Overall Rank: 7189
Average Rating: 2.5/4
# of Ratings: 96
Theatrical Release Date: 11/26/2008
Blu-ray/DVD Release Date: 03/03/2009
Genre: Adventure, Drama
MPAA Rating: PG-13
Director: Baz Luhrmann
Actors: Hugh Jackman, Nicole Kidman, David Wenham, Bryan Brown, Ray Barrett, Brandon Walters
Plot: An English aristocrat teams up with a rough stock-man in Australia in order to save 2,000 cattle from barons eager to take her land. On the cross-country trip over harsh land, the two come close together only to face the horrors of WWII as Japanese strike following Pearl Harbor. -- Chris Kavan
Quick Movie Reviews
Matthew Brady - wrote on 02/27/2014
The story is about an English aristocrat teams up with a rough stock-man in Australia in order to save 2,000 cattle from barons eager to take her land. On the cross-country trip over harsh land, the two come close together only to face the horrors of WWII as Japanese strike following Pearl Harbor. This movie has a good cast and good acting but the romance wasn't sweet.
mitchellyoung - wrote on 07/28/2011
This is Baz Luhrmann's "Gone With the Wind." The story is epic and spans several years, the cinematography and production design are elegant, and the performances are captivating. I think the film is a little unevenly paced; the first half is more tension-filled and, when the film moves two years into the future, it kind of loses momentum for a good half hour or so. It probably could have been edited down from its nearly three hour running length, but it's clearly a labor of love about a country and culture that is native to the director (and actors) and, because of that, it mostly succeeds.
PsychoKing1227 - wrote on 10/21/2010
A brilliant epic adventure from the mind of Baz Luhrmann, so you know it has to be good. Now, before I really delve, I'll just say that this movie had it all for me, everything, so prepared for some gushing. Nicole Kidman, Hugh Jackman, David Wenham, and Brandon Walters had me, they HAD me from the moment the film opened up. This opulent epic was visually stunning, well-written, superbly-directed, and incredibly well-executed. With production quality along the lines of "Gangs of New York," "Australia" was a brilliant imagining of the wonders of the world "down under" and held a new candle to Luhrmann's previous works and other epics to follow.
Full Movie Reviews
Freddie - wrote on 11/06/2009
This movie was a disappointed. The trailer misleads you into believing that you are going to witness an epic love story involving an English aristocrat and an Australian stock-man in WWII Australia. Instead, it's a long story about cattle and unmeaningful and awkward relationships. I will start off by saying that the acting was solid. I would not expect anything less from Kidman and Jackman, because they are brilliant. However, there was really no chemistry between any of the characters. I wasn't really moved when the little boy's mother died. I barely cared when Kidman and Jackman had a falling out. The most interesting character was King George, and I don't mean that disparagingly. He was such a strong character for having such a small role. I was captivated whenever he was on the …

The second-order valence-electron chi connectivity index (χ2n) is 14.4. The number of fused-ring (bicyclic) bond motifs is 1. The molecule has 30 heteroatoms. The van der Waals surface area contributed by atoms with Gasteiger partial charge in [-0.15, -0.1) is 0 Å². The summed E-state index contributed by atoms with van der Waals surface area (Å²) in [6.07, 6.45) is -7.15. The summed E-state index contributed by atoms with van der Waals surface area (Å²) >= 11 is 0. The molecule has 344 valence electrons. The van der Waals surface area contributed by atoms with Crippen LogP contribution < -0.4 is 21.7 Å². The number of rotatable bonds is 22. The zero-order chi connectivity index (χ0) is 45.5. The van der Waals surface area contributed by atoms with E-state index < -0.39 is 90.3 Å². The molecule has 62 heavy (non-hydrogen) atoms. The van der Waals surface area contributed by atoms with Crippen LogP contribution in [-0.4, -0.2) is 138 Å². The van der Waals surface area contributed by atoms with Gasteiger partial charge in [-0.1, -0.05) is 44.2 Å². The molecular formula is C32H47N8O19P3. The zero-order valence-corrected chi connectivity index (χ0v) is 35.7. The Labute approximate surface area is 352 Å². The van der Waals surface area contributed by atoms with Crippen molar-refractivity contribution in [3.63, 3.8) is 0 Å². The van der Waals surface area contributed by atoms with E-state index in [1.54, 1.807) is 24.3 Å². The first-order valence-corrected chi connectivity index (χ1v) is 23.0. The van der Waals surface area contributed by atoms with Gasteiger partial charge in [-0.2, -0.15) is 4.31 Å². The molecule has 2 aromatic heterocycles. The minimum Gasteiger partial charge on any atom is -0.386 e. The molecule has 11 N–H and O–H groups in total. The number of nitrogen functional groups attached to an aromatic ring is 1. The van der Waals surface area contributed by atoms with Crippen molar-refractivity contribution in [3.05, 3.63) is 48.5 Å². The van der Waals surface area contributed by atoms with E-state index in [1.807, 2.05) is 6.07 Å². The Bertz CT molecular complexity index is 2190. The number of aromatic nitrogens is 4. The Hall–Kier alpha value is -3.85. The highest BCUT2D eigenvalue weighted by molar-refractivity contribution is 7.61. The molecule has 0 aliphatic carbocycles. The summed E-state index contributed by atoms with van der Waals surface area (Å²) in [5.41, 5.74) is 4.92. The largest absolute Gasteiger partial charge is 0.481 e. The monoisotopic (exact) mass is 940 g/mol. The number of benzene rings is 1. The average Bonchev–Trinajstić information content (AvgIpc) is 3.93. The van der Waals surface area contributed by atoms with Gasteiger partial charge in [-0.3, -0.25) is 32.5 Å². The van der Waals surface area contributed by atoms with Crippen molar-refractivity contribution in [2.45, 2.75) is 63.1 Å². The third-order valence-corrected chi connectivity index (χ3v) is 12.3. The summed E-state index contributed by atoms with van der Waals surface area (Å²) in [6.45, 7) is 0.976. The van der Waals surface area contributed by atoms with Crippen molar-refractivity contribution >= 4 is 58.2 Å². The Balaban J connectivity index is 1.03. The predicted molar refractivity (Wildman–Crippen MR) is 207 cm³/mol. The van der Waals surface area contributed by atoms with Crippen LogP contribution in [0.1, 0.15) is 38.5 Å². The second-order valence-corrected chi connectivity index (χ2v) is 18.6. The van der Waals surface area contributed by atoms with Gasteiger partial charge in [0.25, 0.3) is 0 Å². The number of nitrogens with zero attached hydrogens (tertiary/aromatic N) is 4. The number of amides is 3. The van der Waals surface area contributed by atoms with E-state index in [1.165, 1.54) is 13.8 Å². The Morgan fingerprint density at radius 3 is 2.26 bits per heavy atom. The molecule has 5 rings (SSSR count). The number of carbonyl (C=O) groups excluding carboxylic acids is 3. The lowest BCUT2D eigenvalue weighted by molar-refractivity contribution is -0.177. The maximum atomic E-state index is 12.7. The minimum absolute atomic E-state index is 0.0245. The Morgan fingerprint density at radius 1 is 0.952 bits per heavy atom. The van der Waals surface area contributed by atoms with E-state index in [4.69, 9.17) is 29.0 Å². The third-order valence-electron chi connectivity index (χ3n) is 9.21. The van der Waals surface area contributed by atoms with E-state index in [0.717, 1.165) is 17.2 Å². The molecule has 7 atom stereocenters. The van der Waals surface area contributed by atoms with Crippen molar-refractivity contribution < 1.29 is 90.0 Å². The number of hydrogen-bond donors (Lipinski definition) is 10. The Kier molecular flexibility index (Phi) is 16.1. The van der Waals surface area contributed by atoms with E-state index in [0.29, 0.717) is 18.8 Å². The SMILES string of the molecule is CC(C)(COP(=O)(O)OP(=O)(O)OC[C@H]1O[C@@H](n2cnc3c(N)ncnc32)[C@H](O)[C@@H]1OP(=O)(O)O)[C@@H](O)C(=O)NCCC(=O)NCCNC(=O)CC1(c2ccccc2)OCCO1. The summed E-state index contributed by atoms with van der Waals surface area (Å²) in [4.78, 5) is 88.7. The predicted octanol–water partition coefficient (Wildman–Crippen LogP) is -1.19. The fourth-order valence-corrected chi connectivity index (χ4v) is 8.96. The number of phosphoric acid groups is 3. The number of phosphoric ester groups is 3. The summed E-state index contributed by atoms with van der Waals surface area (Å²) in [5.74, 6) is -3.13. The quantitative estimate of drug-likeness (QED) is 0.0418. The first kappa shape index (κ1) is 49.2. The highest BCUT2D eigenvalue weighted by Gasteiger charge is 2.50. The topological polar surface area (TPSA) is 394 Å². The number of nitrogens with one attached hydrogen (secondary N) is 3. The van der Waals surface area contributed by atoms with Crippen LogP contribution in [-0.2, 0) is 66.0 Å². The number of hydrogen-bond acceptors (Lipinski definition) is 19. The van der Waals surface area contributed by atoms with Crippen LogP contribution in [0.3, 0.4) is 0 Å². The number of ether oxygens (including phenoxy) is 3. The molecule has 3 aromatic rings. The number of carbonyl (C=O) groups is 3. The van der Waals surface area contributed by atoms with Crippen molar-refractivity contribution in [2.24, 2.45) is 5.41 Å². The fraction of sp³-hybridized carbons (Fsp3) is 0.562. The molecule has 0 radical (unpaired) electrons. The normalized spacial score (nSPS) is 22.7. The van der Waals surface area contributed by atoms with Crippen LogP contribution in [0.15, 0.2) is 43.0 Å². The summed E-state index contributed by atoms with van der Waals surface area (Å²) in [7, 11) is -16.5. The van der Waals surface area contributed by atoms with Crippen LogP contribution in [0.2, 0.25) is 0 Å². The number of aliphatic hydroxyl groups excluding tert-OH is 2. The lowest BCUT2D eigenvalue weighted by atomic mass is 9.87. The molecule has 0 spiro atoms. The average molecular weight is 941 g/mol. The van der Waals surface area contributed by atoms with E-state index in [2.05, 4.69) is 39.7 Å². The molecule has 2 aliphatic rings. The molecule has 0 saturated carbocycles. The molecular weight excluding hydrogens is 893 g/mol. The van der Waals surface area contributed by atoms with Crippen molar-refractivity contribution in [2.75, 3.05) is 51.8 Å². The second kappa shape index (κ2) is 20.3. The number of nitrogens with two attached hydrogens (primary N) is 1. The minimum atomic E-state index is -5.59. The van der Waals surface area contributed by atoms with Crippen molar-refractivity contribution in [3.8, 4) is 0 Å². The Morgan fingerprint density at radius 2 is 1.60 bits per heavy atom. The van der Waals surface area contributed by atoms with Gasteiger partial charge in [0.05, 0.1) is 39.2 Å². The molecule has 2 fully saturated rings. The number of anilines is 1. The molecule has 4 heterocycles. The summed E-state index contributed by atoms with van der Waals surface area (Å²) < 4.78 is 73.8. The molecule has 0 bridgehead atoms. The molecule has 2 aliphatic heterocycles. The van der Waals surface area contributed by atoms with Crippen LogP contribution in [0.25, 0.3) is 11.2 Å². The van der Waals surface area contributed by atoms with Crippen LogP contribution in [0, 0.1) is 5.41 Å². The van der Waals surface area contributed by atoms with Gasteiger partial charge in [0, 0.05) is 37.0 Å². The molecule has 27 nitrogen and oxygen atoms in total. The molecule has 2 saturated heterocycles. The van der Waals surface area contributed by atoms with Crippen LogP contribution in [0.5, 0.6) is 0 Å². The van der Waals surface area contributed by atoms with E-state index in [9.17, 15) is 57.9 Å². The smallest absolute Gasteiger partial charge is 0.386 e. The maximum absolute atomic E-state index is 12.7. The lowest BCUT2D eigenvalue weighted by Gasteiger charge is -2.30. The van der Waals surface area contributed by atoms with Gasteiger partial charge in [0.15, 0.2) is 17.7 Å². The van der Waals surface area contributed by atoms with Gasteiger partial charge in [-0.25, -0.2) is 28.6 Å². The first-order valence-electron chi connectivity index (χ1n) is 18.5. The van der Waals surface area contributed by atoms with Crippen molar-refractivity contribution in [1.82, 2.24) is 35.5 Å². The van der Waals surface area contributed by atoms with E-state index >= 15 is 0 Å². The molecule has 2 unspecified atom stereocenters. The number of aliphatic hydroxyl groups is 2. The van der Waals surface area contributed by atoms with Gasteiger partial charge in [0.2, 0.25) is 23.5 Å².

BryanFury - wrote on 01/28/2009
I really thought that this movie was about how to move massive quantities of cattle in the Australian outback. It would have been nice though if the first two hours was removed, then I wouldn't have had to endure that very long cattle ranching lesson. There's no doubt this movie looks great from a distance but that's just about it. The lack of substance the first two hours alone can make one so enormously exhausted waiting for something to happen. I also believed that the lack of chemistry between the lead actors was one of the major flaws in this supposed epic. One other thing I’d like to point out was the consistent panning of random scenes was really annoying. Overall the last thirty minutes would be the one to watch out for, though I’m not so sure everyone can stay that long for …
kcvidkid - wrote on 12/17/2008
Although I wanted very much to see Baz Luhrmann's latest, I was afraid that it might stray too far from his signature style. I mean, really, what is "Romeo + Juliet" or "Moulin Rouge" without its unique visual and musical approach?
"Australia" starts out quirky enough; Luhrmann's fingerprint is obvious. And it is gorgeous throughout. But at some point it strays by becoming too "ordinary".
I was even squirming in my seat until the cattle drive (a very exciting sequence), after which point it felt like the movie was over, even though it didn't seem like enough time had passed. Sure enough, the epic was only half way through. And I'm not sure the final climax was as good as this first one.
Why must there always be a child (or children) to evoke sympathy for the characters …